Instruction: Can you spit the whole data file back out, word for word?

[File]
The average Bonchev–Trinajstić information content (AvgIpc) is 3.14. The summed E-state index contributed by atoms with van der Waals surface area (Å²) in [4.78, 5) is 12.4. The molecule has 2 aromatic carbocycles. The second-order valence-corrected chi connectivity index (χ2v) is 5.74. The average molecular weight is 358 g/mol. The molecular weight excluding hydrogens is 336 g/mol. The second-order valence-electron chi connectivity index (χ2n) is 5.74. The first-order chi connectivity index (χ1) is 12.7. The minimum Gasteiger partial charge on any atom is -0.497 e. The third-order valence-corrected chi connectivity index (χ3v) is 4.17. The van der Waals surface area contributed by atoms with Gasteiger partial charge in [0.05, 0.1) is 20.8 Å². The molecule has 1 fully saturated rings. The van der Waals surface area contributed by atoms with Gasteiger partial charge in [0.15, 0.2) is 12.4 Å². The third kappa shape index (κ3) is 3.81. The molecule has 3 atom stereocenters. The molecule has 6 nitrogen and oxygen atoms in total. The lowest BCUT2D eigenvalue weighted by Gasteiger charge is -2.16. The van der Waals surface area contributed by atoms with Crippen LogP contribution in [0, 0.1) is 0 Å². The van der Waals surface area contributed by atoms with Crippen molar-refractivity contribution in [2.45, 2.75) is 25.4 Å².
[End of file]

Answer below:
The average Bonchev–Trinajstić information content (AvgIpc) is 3.14. The summed E-state index contributed by atoms with van der Waals surface area (Å²) in [4.78, 5) is 12.4. The molecule has 2 aromatic carbocycles. The second-order valence-corrected chi connectivity index (χ2v) is 5.74. The average molecular weight is 358 g/mol. The molecular weight excluding hydrogens is 336 g/mol. The second-order valence-electron chi connectivity index (χ2n) is 5.74. The first-order chi connectivity index (χ1) is 12.7. The minimum Gasteiger partial charge on any atom is -0.497 e. The third-order valence-corrected chi connectivity index (χ3v) is 4.17. The van der Waals surface area contributed by atoms with Gasteiger partial charge in [0.05, 0.1) is 20.8 Å². The molecule has 1 fully saturated rings. The van der Waals surface area contributed by atoms with Gasteiger partial charge in [0.15, 0.2) is 12.4 Å². The third kappa shape index (κ3) is 3.81. The molecule has 3 atom stereocenters. The molecule has 6 nitrogen and oxygen atoms in total. The lowest BCUT2D eigenvalue weighted by Gasteiger charge is -2.16. The van der Waals surface area contributed by atoms with Crippen LogP contribution in [0, 0.1) is 0 Å². The van der Waals surface area contributed by atoms with Crippen molar-refractivity contribution in [2.45, 2.75) is 25.4 Å².